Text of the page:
Chordify Backstage: Black Oak

Becoming a musician is full of highs and lows. There are times when you’re nailing it, and there are other, frustrating times when you feel like giving up altogether. To give you a bit of inspiration, Chordify has gone to the pros for tips on how to persevere, conquer – and rock!

Thijs Kuijken and Geert van der Velde interview – Black Oak

BlackOak_2016_Anneke_HymmenGeert van der Velde and Thijs Kuijken, photo by Anneke Hymmen

We’ve got a very cool exclusive for all you guys and gals! Black Oak will officially release their album Equinox on May 13, but you can play along with all of their songs right here, right now! We also sat down with the guys to talk about the music that inspired them.

Black Oak is a collaboration between Thijs Kuijken and Geert van der Velde who are members of the bands I am Oak and The Black Atlantic respectively. The name “Black Oak” is a combination of both their bands’ names and was originally given to a split EP devised by the duo, consisting of covers of each other’s songs, one new song each and two joint works. That split EP eventually lead to the formation of the new band and the creation of Equinox.

Equinox is a modern day acoustic pop album grafted onto a folk base. It’s classic in the sense that it harkens back to the sound of Neil Young’s Harvest or Crosby, Stills, Nash and Young’s Déjà Vu as much as it fits in with modern day folk acts such as Fleet Foxes and Mount Eerie. It’s music that’s rooted in both English and American folk traditions without relishing in the pastoral or relinquishing itself to stylistic parameters.


IDK Sessions recorded this very special session with Black Oak in which they play a couple of the songs of their new album Equinox.

There are no grandiose statements here. This is earthly music, suited as much for a late night stroll under a starlit sky as a daytime hike up the mountain. The songs are intuitive and deceptively simple. The more you pay attention to the details, the more you want to follow them with your ears and disappear into a fog of finesse.

Which song inspired you to pick up  an instrument?
Geert:
I took classical guitar lessons from the time I was 6 until I was 10. My finger picking skills are still okay because I have that background. But I forgot all the theory and how to read notes. I do remember my teacher told me Andres Segovia was the greatest guitar player in the world.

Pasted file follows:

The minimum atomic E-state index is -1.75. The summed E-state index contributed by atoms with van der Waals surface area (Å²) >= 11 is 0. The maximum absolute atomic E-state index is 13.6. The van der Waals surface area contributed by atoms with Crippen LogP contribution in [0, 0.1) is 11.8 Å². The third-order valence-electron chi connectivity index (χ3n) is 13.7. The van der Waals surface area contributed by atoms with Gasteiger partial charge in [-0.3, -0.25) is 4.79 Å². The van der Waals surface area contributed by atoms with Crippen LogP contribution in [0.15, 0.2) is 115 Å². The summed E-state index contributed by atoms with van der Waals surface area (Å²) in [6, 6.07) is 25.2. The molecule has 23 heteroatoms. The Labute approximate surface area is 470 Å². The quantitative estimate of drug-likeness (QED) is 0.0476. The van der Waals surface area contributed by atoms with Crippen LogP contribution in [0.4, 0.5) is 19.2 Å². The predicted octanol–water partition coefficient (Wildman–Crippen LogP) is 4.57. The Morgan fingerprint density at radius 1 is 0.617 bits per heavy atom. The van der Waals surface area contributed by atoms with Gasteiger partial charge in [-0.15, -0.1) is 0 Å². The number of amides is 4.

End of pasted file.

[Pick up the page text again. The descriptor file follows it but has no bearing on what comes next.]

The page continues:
I watched a documentary on him a few years ago and was really impressed. I have a few recordings of him that I listen to from time to time. I still want to learn how to play his transcription of “Pavane”.

But what really inspired me to pick up a guitar when I was a kid was Europe’s “Final Countdown” and especially the guitar solo. That song still kicks so much ass! At my school’s annual lip-syncing contest we “performed” that song with fake electric guitars that my mom had cut out of wood and painted white and silver. Mine was in the shape of a star.

Another guitarist that I thought was badass then was the guitar player in Michael Jackson’s “Dirty Diana” video.

Thijs: As a kid I thought Guns ‘n Roses’ version of “Knocking on Heaven’s Door” was so awesome. I was really into Slash as a guitar player. I was 8 years old and so into that song that I entered a lip-syncing contest as well. I “performed” the song with my dad on a fake guitar that my dad had cut out of wood and painted black and red.

What was the first song that made your fingers bleed?
Geert & Thijs:
It has to be a Metallica song but neither of us can remember specifically which one!

Learn how to play along with “When the night is all I see” by Black Oak

What was your biggest failure?
Thijs:
Trying to master a super fast Dream Theater solo and not even getting close.

Geert: I honestly can’t remember. I generally don’t dwell on all the stuff I’ve failed at. I learn from my mistakes and move on.

At which point did you almost give  up and what made you keep on going?
Geert:
I did give up on playing guitar when I was 10. I was really fed up with learning all of this music that I felt no connection too. As a kid I just didn’t really care for all the classical stuff. I liked rock and metal. That’s what I wanted to play. When we moved to a new town my parents gave me an electric guitar and put me in touch with a guitar teacher who helped me play the songs that I really wanted to learn. He was a total Pink Floyd fan and a folk guitar player but I learned everything from Metallica and Pantera to In Flames and Rage Against the Machine because he helped me figure out the songs. That’s when I really started getting passionate about playing music.

So I guess my biggest obstacle was learning to play an instrument (the classical Spanish guitar) that I felt no connection to at the time. I actually still don’t own one and have never written a song on that instrument. Maybe because I subconsciously associate it with that time. It’s funny though because Thijs almost exclusively writes songs on a classical Spanish guitar.

Thijs: For me it’s the same story as Geert’s. I had classical lessons for three years and then I stopped because I didn’t really enjoy the music. I quit for about a year but then I was given an electric guitar. That really got me back into music because I could finally play the stuff I wanted to learn.

What’s your favorite chord?
Geert:
I have no idea because I can’t read music and I don’t know what chords I play anymore. I forgot all that stuff and I’ve just never cared enough to relearn it. I just move my fingers around until I think it sounds good. Sometimes I literally tune my guitar “funny” (i.e. not in E) and then I just move my fingers around. Usually, after a little bit of noodling, I start coming up with patterns and melodies and that’s when the songs happen. I always start with the melody.

Thijs: It has to be F, G or A minor because pretty much all of my songs are made up of those chords although I never intentionally try to use them. But my favorite sounding chord is a D minor 7th.

When did you start to write your own songs?
Geert: